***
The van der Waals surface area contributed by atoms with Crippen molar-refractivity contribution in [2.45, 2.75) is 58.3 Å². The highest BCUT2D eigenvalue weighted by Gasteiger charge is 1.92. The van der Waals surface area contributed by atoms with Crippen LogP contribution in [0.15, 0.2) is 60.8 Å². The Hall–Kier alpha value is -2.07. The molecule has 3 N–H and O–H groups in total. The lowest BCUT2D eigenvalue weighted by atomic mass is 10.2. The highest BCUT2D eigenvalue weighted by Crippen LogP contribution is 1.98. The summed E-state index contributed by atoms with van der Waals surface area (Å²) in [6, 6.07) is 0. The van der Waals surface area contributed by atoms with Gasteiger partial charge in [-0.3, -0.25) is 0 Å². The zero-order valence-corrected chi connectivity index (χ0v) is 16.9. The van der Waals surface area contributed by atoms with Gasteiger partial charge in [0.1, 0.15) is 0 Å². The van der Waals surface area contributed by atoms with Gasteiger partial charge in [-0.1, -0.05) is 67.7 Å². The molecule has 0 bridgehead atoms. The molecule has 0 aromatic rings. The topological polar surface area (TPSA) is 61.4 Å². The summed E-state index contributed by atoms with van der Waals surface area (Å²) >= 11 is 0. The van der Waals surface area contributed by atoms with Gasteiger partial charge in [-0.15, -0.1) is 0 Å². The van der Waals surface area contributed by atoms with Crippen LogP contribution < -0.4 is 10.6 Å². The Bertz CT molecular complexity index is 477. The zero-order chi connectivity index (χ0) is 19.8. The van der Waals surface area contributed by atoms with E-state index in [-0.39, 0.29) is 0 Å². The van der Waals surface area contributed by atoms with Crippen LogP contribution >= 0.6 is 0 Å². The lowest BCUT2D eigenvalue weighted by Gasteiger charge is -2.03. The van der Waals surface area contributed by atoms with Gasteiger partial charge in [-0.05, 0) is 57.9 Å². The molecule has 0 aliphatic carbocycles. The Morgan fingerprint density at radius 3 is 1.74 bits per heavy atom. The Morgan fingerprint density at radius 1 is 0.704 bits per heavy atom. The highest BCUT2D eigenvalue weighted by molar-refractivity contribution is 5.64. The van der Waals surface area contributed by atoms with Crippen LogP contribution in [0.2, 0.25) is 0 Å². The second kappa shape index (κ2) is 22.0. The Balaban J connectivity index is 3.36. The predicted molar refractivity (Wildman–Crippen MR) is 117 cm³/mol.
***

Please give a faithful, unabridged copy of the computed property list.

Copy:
The van der Waals surface area contributed by atoms with Crippen molar-refractivity contribution in [2.45, 2.75) is 58.3 Å². The highest BCUT2D eigenvalue weighted by Gasteiger charge is 1.92. The van der Waals surface area contributed by atoms with Crippen LogP contribution in [0.15, 0.2) is 60.8 Å². The Hall–Kier alpha value is -2.07. The molecule has 3 N–H and O–H groups in total. The lowest BCUT2D eigenvalue weighted by atomic mass is 10.2. The highest BCUT2D eigenvalue weighted by Crippen LogP contribution is 1.98. The summed E-state index contributed by atoms with van der Waals surface area (Å²) in [6, 6.07) is 0. The van der Waals surface area contributed by atoms with Gasteiger partial charge in [-0.3, -0.25) is 0 Å². The zero-order valence-corrected chi connectivity index (χ0v) is 16.9. The van der Waals surface area contributed by atoms with Gasteiger partial charge in [0.1, 0.15) is 0 Å². The van der Waals surface area contributed by atoms with Gasteiger partial charge in [-0.1, -0.05) is 67.7 Å². The molecule has 0 bridgehead atoms. The molecule has 0 aromatic rings. The topological polar surface area (TPSA) is 61.4 Å². The summed E-state index contributed by atoms with van der Waals surface area (Å²) >= 11 is 0. The van der Waals surface area contributed by atoms with Gasteiger partial charge in [-0.15, -0.1) is 0 Å². The van der Waals surface area contributed by atoms with Crippen LogP contribution < -0.4 is 10.6 Å². The Bertz CT molecular complexity index is 477. The zero-order chi connectivity index (χ0) is 19.8. The van der Waals surface area contributed by atoms with E-state index in [-0.39, 0.29) is 0 Å². The van der Waals surface area contributed by atoms with Crippen LogP contribution >= 0.6 is 0 Å². The lowest BCUT2D eigenvalue weighted by Gasteiger charge is -2.03. The van der Waals surface area contributed by atoms with Gasteiger partial charge in [-0.05, 0) is 57.9 Å². The molecule has 0 aliphatic carbocycles. The Morgan fingerprint density at radius 3 is 1.74 bits per heavy atom. The Morgan fingerprint density at radius 1 is 0.704 bits per heavy atom. The highest BCUT2D eigenvalue weighted by molar-refractivity contribution is 5.64. The van der Waals surface area contributed by atoms with Crippen LogP contribution in [0.2, 0.25) is 0 Å². The second kappa shape index (κ2) is 22.0. The Balaban J connectivity index is 3.36. The predicted molar refractivity (Wildman–Crippen MR) is 117 cm³/mol.